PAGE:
I hope this is the right place to put this but here goes.

I was watching this trailer https://www.youtube.com/watch?v=mZXyxZK28QY

When i wondered how they made it. I have seen this style in a anime called Terror in resonance and other games. but i was just wondering how it is done or what programs were used for this.

I have also seen something like that here https://www.youtube.com/watch?v=EEqTmym-Dds


Given that this is a site dedicated to Blender 3D, I suspect that the questions is "Are these kinds of animations doable in blender?"

If so, the answer is yes.

You might want to do a google search for tutorials on "Non Photorealistic Rendering in Blender" (Or "NPR rendering") and "Blender Freestyle"

enter image description here Tire Bike by Pro Creaciones. CC BY

Freestyle is an edge- and line-based non-photorealistic (NPR) rendering engine. It relies on mesh data and z-depth information to draw lines on selected edge types. Various line styles can be added to produce artistic (“hand drawn”, “painted”, etc.) or technical (hard line) looks.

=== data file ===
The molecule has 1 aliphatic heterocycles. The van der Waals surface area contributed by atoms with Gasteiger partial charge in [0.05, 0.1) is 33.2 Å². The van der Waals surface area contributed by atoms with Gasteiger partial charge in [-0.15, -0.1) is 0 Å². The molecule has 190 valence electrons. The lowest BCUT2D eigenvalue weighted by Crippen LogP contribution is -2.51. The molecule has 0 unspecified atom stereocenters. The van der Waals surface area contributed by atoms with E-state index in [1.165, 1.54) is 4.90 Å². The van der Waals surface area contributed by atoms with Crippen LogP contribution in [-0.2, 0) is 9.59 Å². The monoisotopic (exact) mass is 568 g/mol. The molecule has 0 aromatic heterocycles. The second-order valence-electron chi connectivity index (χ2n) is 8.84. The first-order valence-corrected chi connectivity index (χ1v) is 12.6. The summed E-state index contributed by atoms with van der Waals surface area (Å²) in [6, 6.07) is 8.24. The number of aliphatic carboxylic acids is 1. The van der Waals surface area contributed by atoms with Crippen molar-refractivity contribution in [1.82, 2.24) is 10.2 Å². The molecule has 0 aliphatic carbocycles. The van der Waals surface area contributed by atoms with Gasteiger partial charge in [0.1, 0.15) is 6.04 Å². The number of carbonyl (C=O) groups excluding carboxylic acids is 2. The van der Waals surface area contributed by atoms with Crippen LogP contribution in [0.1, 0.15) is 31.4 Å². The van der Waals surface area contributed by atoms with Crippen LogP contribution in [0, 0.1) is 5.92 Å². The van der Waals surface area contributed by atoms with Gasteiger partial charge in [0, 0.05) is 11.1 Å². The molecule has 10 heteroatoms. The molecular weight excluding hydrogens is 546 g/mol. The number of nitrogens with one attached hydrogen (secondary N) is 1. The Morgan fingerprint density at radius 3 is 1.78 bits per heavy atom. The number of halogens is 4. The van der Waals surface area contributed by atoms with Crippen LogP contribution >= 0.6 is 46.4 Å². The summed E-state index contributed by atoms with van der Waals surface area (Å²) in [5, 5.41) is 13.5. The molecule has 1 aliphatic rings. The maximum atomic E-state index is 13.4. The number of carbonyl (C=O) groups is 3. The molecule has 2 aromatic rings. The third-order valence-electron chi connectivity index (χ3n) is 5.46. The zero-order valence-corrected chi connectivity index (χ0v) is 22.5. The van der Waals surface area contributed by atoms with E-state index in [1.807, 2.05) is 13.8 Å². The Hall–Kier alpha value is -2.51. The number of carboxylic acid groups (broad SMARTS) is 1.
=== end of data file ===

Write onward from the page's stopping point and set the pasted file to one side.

Here are some links that illustrate some of the possible uses for freesyle:


To get started Read this link to the blender manual

  • $\begingroup$ Would i be able to-do the things done in the first trailer $\endgroup$ Mar 29 '16 at 15:28
  • $\begingroup$ That monowheel: you cannot brake, you cannot see, WEHEE! $\endgroup$ Mar 17 '18 at 4:20

The first video is a cut-out animation. This technique can be achieved in Blender by rigging textured planes.

Regarding the setting, those planes are distributed in 3D space to achieve depth. This is enhanced by the use of depth of field through a perspective camera and other effects.

A recent example is Nikolai Mamashev's rig inspired in the comic Pepper&Carrot by David Revoy:


This covers at least the character animation. Effects such as smoke, particles, and image post-processing can also be composited in Blender.

The second video might be a vector animation. Here the assets are drawn in a vectorial software. Even though the technique is similar to cut-out, it also allows to keyframe the vectors for a smooth animation such as the one for the hair.

As far as I know, this could not be achieved in Blender as easily as the previous example. If you are looking for a Free Software package for the task, I recommend Synfig.

  • 1
    $\begingroup$ It's worth mentioning too that there are other alternatives in blender to do hand drawn animation using the grease pencil: vimeo.com/channels/greasepencil/140485204 $\endgroup$
    – user1853
    Mar 29 '16 at 21:07

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